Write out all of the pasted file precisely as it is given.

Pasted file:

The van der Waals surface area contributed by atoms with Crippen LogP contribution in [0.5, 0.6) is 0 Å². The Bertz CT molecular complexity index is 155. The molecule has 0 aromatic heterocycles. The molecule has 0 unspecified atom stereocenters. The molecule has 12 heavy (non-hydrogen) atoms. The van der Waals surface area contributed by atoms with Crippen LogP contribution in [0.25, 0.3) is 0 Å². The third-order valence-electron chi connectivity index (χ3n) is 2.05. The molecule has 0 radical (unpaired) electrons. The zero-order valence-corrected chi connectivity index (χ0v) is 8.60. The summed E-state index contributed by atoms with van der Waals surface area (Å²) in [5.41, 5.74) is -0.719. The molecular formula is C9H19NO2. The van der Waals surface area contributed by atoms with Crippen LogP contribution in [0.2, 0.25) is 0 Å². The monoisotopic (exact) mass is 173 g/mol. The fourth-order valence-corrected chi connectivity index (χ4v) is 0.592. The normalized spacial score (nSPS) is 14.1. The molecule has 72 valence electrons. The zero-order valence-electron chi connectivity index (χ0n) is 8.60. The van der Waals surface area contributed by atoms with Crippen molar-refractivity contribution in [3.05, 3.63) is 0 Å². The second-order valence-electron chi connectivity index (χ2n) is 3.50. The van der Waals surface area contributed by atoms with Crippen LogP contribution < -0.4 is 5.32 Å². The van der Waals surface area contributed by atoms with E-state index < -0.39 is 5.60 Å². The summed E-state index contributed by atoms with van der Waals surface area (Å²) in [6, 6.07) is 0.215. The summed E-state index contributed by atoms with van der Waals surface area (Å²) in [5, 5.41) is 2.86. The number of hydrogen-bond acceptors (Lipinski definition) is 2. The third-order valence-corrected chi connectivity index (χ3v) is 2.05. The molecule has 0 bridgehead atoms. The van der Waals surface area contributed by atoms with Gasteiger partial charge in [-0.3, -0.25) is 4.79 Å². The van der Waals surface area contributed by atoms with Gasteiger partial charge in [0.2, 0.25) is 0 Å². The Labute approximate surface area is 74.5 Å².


The van der Waals surface area contributed by atoms with Crippen LogP contribution in [0.5, 0.6) is 0 Å². The Bertz CT molecular complexity index is 155. The molecule has 0 aromatic heterocycles. The molecule has 0 unspecified atom stereocenters. The molecule has 12 heavy (non-hydrogen) atoms. The van der Waals surface area contributed by atoms with Crippen LogP contribution in [0.25, 0.3) is 0 Å². The third-order valence-electron chi connectivity index (χ3n) is 2.05. The molecule has 0 radical (unpaired) electrons. The zero-order valence-corrected chi connectivity index (χ0v) is 8.60. The summed E-state index contributed by atoms with van der Waals surface area (Å²) in [5.41, 5.74) is -0.719. The molecular formula is C9H19NO2. The van der Waals surface area contributed by atoms with Crippen LogP contribution in [0.2, 0.25) is 0 Å². The monoisotopic (exact) mass is 173 g/mol. The fourth-order valence-corrected chi connectivity index (χ4v) is 0.592. The normalized spacial score (nSPS) is 14.1. The molecule has 72 valence electrons. The zero-order valence-electron chi connectivity index (χ0n) is 8.60. The van der Waals surface area contributed by atoms with Crippen molar-refractivity contribution in [3.05, 3.63) is 0 Å². The second-order valence-electron chi connectivity index (χ2n) is 3.50. The van der Waals surface area contributed by atoms with Crippen LogP contribution < -0.4 is 5.32 Å². The van der Waals surface area contributed by atoms with E-state index < -0.39 is 5.60 Å². The summed E-state index contributed by atoms with van der Waals surface area (Å²) in [6, 6.07) is 0.215. The summed E-state index contributed by atoms with van der Waals surface area (Å²) in [5, 5.41) is 2.86. The number of hydrogen-bond acceptors (Lipinski definition) is 2. The third-order valence-corrected chi connectivity index (χ3v) is 2.05. The molecule has 0 bridgehead atoms. The van der Waals surface area contributed by atoms with Gasteiger partial charge in [-0.3, -0.25) is 4.79 Å². The van der Waals surface area contributed by atoms with Gasteiger partial charge in [0.2, 0.25) is 0 Å². The Labute approximate surface area is 74.5 Å².